From the Desk of Kimberly Simmons
Inspiration. How do you get it? For me it’s usually music. During scenes filled with drama I enjoy listening to contemporary pop. Action is usually instrumental, often video game tracks or techno. Fantasy scenes with ancient ruins usually call for Disney accompaniment (Lion King and Tarzan) and the Lord of the Rings soundtrack by Howard Shore.
However, oddly enough, when writing sci-fi I find that Lady GaGa has to be rocking out in my playlist. Not sure why yet, but it seems to be working okay so far. I’ll often surf Youtube looking for songs I haven’t heard yet that correspond with the beat and general feel of an upcoming scene.
As a consequence I’ve had Never Gonna Give You Up by Rick Astley stuck in my head for several days. “Never gonna run around and desert you~!”
Texts Without Context
Published March 17, 2010
In his deliberately provocative — and deeply nihilistic — new book, “Reality Hunger,” the onetime novelist David Shields asserts that fiction “has never seemed less central to the culture’s sense of itself.” He says he’s “bored by out-and-out fabrication, by myself and others; bored by invented plots and invented characters” and much more interested in confession and “reality-based art.” His own book can be taken as Exhibit A in what he calls “recombinant” or appropriation art.
Mr. Shields’s book consists of 618 fragments, including hundreds of quotations taken from other writers like Philip Roth, Joan Didion and Saul Bellow — quotations that Mr. Shields, 53, has taken out of context and in some cases, he says, “also revised, at least a little — for the sake of compression, consistency or whim.” He only acknowledges the source of these quotations in an appendix, which he says his publishers’ lawyers insisted he add.
“Who owns the words?” Mr. Shields asks in a passage that is itself an unacknowledged reworking of remarks by the cyberpunk author William Gibson. “Who owns the music and the rest of our culture? We do — all of us — though not all of us know it yet. Reality cannot be copyrighted.”
Mr. Shields’s pasted-together book and defense of appropriation underscore the contentious issues of copyright, intellectual property and plagiarism that have become prominent in a world in which the Internet makes copying and recycling as simple as pressing a couple of buttons. In fact, the dynamics of the Web, as the artist and computer scientist Jaron Lanier observes in another new book, are encouraging “authors, journalists, musicians and artists” to “treat the fruits of their intellects and imaginations as fragments to be given without pay to the hive mind.”
It’s not just a question of how these “content producers” are supposed to make a living or finance their endeavors, however, or why they ought to allow other people to pick apart their work and filch choice excerpts. Nor is it simply a question of experts and professionals being challenged by an increasingly democratized marketplace. It’s also a question, as Mr. Lanier, 49, astutely points out in his new book, “You Are Not a Gadget,” of how online collectivism, social networking and popular software designs are changing the way people think and process information, a question of what becomes of originality and imagination in a world that prizes “metaness” and regards the mash-up as “more important than the sources who were mashed.”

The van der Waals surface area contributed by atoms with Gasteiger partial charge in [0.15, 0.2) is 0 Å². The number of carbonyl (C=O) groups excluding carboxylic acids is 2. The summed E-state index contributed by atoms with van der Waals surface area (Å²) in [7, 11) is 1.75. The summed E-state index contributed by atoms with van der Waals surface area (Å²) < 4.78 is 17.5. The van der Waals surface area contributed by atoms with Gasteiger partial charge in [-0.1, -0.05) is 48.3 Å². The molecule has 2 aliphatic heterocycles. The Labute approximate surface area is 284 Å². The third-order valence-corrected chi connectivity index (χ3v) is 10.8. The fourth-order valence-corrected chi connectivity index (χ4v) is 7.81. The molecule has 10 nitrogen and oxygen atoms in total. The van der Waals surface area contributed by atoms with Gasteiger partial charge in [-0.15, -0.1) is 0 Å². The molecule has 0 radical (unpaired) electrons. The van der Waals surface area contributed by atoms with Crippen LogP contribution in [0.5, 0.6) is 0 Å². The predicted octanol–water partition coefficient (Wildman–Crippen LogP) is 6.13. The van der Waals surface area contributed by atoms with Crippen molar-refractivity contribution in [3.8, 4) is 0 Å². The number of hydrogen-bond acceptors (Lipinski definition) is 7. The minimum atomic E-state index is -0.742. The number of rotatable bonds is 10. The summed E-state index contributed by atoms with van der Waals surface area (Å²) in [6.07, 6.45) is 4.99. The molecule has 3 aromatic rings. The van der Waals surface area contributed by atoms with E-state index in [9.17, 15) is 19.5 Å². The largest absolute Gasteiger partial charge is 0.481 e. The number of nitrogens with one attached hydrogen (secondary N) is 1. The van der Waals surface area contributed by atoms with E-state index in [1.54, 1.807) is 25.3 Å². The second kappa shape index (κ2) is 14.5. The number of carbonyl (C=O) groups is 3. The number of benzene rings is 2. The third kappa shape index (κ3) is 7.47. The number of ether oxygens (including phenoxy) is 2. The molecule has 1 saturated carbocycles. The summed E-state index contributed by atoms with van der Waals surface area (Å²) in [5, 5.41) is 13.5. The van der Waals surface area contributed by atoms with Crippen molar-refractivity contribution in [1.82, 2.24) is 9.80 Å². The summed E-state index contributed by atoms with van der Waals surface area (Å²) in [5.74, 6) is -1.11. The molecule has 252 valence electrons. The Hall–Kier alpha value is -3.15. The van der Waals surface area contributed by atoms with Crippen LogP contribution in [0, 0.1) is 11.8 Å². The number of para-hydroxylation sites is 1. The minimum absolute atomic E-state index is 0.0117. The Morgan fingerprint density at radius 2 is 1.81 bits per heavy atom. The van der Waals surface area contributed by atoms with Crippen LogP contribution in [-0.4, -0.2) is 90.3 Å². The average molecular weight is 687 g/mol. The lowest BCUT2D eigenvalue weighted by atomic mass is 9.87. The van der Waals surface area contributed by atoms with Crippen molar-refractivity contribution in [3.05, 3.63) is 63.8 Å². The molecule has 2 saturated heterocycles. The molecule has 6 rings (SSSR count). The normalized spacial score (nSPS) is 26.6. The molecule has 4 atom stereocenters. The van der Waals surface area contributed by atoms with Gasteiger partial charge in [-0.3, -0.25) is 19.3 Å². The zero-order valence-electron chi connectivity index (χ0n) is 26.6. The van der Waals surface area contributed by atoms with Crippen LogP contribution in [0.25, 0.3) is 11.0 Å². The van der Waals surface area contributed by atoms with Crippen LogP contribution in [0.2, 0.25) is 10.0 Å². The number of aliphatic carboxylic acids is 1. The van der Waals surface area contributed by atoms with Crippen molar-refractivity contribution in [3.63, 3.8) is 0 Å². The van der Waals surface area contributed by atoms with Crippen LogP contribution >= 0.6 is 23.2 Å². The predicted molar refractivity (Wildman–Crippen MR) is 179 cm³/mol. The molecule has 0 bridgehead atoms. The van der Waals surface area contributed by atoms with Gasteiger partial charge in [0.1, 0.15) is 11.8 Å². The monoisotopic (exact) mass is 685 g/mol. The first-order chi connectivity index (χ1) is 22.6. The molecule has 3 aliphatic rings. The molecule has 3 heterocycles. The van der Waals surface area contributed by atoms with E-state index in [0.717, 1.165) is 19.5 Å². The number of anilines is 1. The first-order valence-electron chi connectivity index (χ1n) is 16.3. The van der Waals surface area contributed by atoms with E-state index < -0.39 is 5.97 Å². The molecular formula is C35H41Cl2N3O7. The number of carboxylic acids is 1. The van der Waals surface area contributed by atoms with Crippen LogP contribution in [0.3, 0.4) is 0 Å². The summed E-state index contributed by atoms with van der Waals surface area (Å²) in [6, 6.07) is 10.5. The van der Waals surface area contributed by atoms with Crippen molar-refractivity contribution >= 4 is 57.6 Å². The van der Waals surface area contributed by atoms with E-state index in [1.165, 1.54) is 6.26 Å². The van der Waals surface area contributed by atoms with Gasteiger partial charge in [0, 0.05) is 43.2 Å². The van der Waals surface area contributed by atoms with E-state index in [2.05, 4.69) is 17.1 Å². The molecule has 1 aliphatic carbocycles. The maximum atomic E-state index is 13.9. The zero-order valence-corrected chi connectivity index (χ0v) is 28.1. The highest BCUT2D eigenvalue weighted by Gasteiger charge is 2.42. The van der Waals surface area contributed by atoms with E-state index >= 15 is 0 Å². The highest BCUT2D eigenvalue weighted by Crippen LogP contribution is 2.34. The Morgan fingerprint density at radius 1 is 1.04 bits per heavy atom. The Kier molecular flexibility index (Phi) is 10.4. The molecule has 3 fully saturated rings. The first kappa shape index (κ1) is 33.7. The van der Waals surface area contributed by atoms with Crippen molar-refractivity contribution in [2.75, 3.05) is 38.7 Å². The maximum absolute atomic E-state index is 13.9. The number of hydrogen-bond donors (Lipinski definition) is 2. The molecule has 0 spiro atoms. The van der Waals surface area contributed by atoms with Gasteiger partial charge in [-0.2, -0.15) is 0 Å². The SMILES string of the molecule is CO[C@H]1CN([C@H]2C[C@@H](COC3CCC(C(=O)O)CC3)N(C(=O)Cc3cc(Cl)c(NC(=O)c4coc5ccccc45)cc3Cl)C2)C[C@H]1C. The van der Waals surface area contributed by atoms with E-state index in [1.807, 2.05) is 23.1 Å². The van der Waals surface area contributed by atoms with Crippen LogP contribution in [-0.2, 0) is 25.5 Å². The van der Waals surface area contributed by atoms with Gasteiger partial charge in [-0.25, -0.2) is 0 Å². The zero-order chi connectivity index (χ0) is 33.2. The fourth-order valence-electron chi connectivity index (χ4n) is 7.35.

Mr. Lanier’s book, which makes an impassioned case for “a digital humanism,” is only one of many recent volumes to take a hard but judicious look at some of the consequences of new technology and Web 2.0. Among them are several prescient books by Cass Sunstein, 55, which explore the effects of the Internet on public discourse; Farhad Manjoo’s “True Enough,” which examines how new technologies are promoting the cultural ascendancy of belief over fact; “The Cult of the Amateur,” by Andrew Keen, which argues that Web 2.0 is creating a “digital forest of mediocrity” and substituting ill-informed speculation for genuine expertise; and Nicholas Carr’s book “The Shallows” (coming in June), which suggests that increased Internet use is rewiring our brains, impairing our ability to think deeply and creatively even as it improves our ability to multitask.
Unlike “Digital Barbarism,” Mark Helprin’s shrill 2009 attack on copyright abolitionists, these books are not the work of Luddites or technophobes. Mr. Lanier is a Silicon Valley veteran and a pioneer in the development of virtual reality; Mr. Manjoo, 31, is Slate’s technology columnist; Mr. Keen is a technology entrepreneur; and Mr. Sunstein is a Harvard Law School professor who now heads the White House Office of Information and Regulatory Affairs. Rather, these authors’ books are nuanced ruminations on some of the unreckoned consequences of technological change — books that stand as insightful counterweights to early techno-utopian works like Esther Dyson’s “Release 2.0” and Nicholas Negroponte’s “Being Digital,” which took an almost Pollyannaish view of the Web and its capacity to empower users.
The whole article can be view here, http://www.nytimes.com/2010/03/21/books/21mash.html?emc=eta1
The Last Word…
“You can say anything you want, yes sir, but it’s the words that sing, they soar and descend…I bow to them…I love them, I cling to them, I run them down, I bite them, I melt them…I love words so much…Everything exists in words.” – Pablo Neruda (via Susan Golant)